The New York Stock Exchange wants to pare back the types of orders customers can place, potentially quieting critics who say their proliferation gives high-frequency traders an unfair edge.
NYSE staff have identified more than a dozen to abolish, pending regulatory approval, IntercontinentalExchange Group Chief Executive Officer Jeffrey Sprecher said today. Shares of Atlanta-based ICE, which bought NYSE last year, fell the most since 2011 today after the company released quarterly results.
In a “first step toward making our markets less complex, we will voluntarily reduce the number of order types at our U.S. equity exchanges,” Sprecher said during a conference call with analysts. “We will continue to evaluate our other order types to identify those that may not be providing the market with true utility.”
Order types, the software routines used by brokers to pinpoint the price and size of trades they’re willing to conduct, have been targeted by critics who argue the U.S. stock market is unfairly structured. Haim Bodek, a former Goldman Sachs Group Inc. programmer who has achieved celebrity in the debate surrounding high-frequency trading, says traders use them to cloak plans to buy or sell shares, giving them an advantage over other investors. Bodek has taken his allegations of wrongdoing fueled by order types to the U.S. Securities and Exchange Commission as a whistle-blower.
“I am surprised Sprecher took such a strong leadership role in resolving the order type controversy,” Bodek said by e-mail today. “I applaud his efforts and hope other exchanges will follow.”
Eric Ryan, an NYSE spokesman, declined to provide further details about the order types that might be eliminated.
Sprecher today called on other market operators to “adopt a moratorium” on creating new order types. U.S. equity trading is spread across more than 50 venues, including the three exchanges run by ICE. Nasdaq OMX Group Inc. and Bats Global Markets Inc. are the other major exchange owners. About 40 percent of trading takes place off exchanges.
During the same conference call, ICE Chief Financial Officer Scott Hill said that while there’s no set date for the company’s spinoff of Euronext NV, it’s still expected next quarter. Euronext runs stock exchanges in Europe.
ICE shares today fell 4.8 percent, the most since November 2011, to $192.14 following the quarterly report. The company posted earnings excluding some items of $2.60 a share, missing the average analyst estimate of $2.61 a share, the first shortfall in two years, according to data compiled by Bloomberg.
ICE forecast its expenses will rise in the current quarter and said revenue from technology services, trading license fees and other services will trail analysts’ estimates.
“The company’s updated guidance is disappointing at first glance, with operating expenses moving higher” and other revenues set to decline, Alex Kramm, an analyst at UBS AG, wrote in a note to clients today.
Sprecher has been improving the technology that runs the NYSE. His company bought Algo Technologies Ltd., which was formed in 2010 by executives with backgrounds in high-frequency and quantitative trading, to drive NYSE’s U.S. markets, people familiar with the matter told Bloomberg News last month.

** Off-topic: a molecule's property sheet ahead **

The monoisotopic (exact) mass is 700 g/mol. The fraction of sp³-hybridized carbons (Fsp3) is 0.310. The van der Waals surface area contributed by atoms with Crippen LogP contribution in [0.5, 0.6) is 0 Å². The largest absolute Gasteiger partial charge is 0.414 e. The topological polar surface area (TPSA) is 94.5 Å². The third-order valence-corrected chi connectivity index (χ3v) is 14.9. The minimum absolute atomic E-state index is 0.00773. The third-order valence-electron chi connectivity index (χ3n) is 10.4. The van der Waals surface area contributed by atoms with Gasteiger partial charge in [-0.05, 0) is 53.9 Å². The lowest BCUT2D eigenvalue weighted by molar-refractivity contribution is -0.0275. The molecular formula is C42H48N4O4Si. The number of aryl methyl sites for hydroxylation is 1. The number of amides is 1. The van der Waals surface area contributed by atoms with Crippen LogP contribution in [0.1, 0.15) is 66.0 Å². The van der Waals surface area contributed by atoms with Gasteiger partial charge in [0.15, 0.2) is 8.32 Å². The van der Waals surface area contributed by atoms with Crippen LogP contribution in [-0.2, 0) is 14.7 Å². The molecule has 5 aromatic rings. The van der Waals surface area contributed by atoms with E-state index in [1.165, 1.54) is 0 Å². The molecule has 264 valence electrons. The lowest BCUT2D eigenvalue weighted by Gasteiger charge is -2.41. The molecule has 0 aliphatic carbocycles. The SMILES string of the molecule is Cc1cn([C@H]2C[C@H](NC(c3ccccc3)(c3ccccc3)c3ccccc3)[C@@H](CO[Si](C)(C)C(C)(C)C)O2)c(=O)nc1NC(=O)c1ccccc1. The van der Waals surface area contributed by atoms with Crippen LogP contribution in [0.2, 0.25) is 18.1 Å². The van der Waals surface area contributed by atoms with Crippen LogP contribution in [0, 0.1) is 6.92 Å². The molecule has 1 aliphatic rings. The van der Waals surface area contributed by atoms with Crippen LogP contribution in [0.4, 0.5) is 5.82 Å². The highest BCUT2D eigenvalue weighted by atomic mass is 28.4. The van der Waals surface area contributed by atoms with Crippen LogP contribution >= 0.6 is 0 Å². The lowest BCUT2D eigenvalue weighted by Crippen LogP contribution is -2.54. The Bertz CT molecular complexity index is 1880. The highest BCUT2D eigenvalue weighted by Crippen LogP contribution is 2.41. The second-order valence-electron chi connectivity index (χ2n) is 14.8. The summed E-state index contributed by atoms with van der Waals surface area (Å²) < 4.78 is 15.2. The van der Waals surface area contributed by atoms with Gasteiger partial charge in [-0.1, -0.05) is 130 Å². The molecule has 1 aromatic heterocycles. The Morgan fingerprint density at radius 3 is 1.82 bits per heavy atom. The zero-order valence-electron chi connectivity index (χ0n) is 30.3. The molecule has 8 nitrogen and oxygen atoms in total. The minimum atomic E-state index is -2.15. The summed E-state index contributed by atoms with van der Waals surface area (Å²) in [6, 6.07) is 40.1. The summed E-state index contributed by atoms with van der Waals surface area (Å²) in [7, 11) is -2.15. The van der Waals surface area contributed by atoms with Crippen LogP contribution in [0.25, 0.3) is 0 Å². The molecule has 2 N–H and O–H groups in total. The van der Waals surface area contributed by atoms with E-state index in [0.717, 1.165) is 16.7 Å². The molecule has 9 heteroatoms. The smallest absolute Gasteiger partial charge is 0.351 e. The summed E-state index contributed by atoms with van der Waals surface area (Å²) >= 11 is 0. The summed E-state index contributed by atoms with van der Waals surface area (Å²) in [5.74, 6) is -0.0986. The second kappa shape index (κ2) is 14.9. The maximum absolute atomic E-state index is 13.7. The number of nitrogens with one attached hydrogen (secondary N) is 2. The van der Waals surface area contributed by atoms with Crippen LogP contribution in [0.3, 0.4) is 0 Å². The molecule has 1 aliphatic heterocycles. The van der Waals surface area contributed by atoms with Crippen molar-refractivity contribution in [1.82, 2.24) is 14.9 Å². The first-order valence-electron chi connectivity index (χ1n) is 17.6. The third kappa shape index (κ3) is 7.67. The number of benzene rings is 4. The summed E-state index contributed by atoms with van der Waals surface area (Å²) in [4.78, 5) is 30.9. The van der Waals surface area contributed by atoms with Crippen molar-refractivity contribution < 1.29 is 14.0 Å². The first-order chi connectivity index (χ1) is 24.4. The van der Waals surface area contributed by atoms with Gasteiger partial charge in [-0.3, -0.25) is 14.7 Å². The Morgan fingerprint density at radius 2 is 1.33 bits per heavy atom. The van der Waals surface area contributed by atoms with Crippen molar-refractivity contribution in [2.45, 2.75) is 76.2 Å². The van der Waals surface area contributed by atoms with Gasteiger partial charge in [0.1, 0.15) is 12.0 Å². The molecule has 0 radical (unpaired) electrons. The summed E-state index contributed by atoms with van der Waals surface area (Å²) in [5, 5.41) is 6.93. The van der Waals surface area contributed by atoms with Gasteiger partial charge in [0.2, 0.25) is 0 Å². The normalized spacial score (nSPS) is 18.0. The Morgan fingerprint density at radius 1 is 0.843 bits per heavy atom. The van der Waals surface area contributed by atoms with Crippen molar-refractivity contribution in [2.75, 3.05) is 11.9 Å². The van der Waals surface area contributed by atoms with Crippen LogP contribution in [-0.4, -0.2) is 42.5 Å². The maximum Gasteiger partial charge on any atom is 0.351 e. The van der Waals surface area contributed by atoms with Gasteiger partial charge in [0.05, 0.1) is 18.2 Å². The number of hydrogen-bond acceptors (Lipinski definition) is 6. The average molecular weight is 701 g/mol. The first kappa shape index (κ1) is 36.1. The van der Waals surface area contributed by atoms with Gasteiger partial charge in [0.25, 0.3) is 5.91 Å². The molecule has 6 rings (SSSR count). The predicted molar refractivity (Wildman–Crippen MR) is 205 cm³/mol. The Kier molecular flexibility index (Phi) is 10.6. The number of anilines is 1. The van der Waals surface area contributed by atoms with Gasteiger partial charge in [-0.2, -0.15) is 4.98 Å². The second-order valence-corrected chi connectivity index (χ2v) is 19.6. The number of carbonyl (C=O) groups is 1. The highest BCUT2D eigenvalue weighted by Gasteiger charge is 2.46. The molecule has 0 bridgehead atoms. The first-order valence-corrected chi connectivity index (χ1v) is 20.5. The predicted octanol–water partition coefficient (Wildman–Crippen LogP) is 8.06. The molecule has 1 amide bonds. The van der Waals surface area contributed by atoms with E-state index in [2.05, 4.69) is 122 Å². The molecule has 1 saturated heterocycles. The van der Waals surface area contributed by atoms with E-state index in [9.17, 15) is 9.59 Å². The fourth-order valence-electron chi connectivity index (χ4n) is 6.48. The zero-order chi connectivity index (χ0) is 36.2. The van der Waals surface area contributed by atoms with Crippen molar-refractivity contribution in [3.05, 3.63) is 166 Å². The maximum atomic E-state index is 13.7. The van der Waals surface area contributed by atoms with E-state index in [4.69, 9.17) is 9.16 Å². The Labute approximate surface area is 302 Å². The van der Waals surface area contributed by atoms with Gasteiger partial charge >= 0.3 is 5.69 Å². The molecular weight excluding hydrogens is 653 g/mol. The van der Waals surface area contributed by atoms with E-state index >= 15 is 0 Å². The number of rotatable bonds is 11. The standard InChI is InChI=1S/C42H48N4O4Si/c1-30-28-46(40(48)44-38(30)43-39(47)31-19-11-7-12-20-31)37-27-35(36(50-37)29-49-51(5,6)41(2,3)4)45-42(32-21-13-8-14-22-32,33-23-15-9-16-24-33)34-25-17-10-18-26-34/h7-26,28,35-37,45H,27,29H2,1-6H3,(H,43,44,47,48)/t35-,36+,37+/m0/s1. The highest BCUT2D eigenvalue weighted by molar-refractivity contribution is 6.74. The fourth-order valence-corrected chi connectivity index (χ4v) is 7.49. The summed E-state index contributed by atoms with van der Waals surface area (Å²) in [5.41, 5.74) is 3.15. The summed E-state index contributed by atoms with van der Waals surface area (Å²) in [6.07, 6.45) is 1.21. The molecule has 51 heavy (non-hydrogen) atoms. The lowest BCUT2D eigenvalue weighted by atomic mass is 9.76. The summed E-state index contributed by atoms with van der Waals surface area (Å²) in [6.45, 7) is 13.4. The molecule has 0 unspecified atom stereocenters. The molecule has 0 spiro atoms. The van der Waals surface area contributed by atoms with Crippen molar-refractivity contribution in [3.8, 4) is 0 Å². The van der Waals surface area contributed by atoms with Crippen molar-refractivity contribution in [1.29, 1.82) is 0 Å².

Although he didn’t identify Algo Technologies by name, Sprecher said today that ICE made an acquisition to create a “single, fast, lightweight platform that is reliable.” The goal is to use the same matching engine -- an industry term for the software the pairs buyers and sellers on an exchange -- on all of NYSE’s stock and options markets, he said.
Sprecher also addressed other criticisms of how the stock market operates, including concern over feeds offered by exchanges that let traders get data on stock prices faster than is available through the official, public ticker. The practice has been highlighted by New York Attorney General Eric Schneiderman as enabling high-frequency traders to take advantage of other market participants.
Delaying when NYSE exchanges send their data feeds to bring them in line with the public feed, known as the SIP, wouldn’t help unless there were also delays to trade confirmations that firms receive after executing transactions, Sprecher said. Traders who frequently buy and sell small amounts of stocks can use those confirmations to gain insights about where the market is moving even without data feeds.
“If the raw data were delayed to match the output of the SIP, this would give active traders significantly earlier knowledge of stock movements, well before the public as a result of their active trade confirmations,” Sprecher said. “This time advantage would be big enough to drive a truck through.”
Any effective solution to the data feed issue, which could include slowing down the faster feeds, speeding up the SIP or combining the feeds into one, would also need to slow down trade confirmations from all venues, Sprecher said.
Sprecher defended colocation, another criticized practice, which allows brokers to place their computers in the same data center as an exchange’s servers, saying it was the “most fair” way to serve all customers.